All the museums compared here are private, non-profit organizations, so all patrons, including the New York City residents that make up such a valuable support system, must pay full price. A comparable public museum across the pond, the British Museum, is free for admission. This dedication to a “free” public museum was the very reason British Museum Director Neil MacGregor declined the same position at the Met in 2008, as its pay-as-you-wish system still required payment. This commitment does not to extend to special exhibitions, however, which do require a paid ticket. For one current special exhibition at the British Museum, the well-reviewed Scythians: Warriors of Ancient Siberia, patrons must pay £17.50, including fees, which comes to $23.69, almost the price for an adult Met ticket. This does not include entrance to the other special exhibition available. It is also important to recognize that the British Museum is funded by the United Kingdom government, while the Met is funded by New York City only. Furthermore, a large portion of the British Museum’s budget comes from these public funds, while public funding only makes up 9% for the Met Museum, according to a January 8th interview of president and CEO Daniel H. Weiss by Hyperallergic.
I am not agreeing with the Met’s move to charge admission to out of state residents, and do recognize the many downfalls of this plan. The Met, however, has only come to this decision in the wake of serious financial concerns, rather than simply on a greed campaign at the expense of tourists. Many of these issues have come from the projects of the past decade by the recently deposed director Thomas Campbell, including a rebranding plan, opening the Met Breuer, attempting to expand the modern and contemporary wing, and developing the digital department, costing the museum millions upon millions that it simply could not afford.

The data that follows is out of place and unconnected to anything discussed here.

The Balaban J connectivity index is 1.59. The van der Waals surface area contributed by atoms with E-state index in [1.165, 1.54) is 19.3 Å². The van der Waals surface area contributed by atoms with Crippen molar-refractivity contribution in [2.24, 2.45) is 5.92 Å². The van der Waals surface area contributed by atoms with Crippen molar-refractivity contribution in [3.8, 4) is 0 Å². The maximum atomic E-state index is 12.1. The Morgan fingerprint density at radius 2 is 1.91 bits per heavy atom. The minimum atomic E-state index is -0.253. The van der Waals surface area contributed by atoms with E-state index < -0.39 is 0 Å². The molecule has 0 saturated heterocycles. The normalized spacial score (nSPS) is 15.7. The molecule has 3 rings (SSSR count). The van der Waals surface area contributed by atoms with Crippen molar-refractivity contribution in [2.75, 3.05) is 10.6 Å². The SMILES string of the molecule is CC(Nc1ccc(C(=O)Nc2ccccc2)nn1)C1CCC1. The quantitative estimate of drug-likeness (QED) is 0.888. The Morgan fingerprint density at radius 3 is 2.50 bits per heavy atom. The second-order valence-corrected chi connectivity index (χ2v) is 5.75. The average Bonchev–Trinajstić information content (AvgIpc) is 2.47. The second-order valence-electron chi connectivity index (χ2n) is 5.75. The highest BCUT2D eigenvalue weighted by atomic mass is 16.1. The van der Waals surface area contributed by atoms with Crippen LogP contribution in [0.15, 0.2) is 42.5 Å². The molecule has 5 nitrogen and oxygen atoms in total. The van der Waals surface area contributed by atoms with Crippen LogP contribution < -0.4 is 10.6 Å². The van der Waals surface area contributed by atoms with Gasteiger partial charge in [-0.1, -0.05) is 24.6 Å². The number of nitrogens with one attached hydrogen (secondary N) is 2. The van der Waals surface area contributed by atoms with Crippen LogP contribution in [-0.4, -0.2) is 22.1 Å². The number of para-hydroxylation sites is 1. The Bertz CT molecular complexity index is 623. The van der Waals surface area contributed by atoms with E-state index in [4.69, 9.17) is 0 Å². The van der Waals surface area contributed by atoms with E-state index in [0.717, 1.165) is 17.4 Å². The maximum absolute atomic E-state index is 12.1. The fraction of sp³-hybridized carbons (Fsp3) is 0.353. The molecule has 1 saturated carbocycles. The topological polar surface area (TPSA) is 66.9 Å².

What is essential in the continuing dialogue on this issue, is that the Met is judged in the context of other major museums in New York and elsewhere. It is simply unfair to chastise the Met for charging admission to non-New Yorkers (whose taxes do not contribute to its NYC public funding), when other museums charge far more for much less, and not a single art critic or disgruntled tourist bats an eye.
However, we still must acknowledge the problems that come up with the change in admissions policy, and challenge the Met to seriously review this new action. As an institution that relies upon the continued patronage of the New York City and global community, it cannot ignore the legitimate concerns of a devoted public. Its leadership acting on the defense has not proven to be a constructive way of addressing these qualms. But it is not a black and white issue. The Met as an institution is not the “bad guy” that many have made it out to be since the announcement, and yet this policy change was certainly not the noblest way to handle its financial woes. There are many other forms of spending by the museum that could be cut instead to make up for the deficit, perhaps starting with the large salaries and bonuses awarded to Met executives, not excluding a prime Park Avenue apartment reserved for the museum director.
All in all, both parties, the Met itself and its critics, need to consider context and consequences to create an effective dialogue, so that all can once again see this landmark as an accessible space of human history and its artistic creation.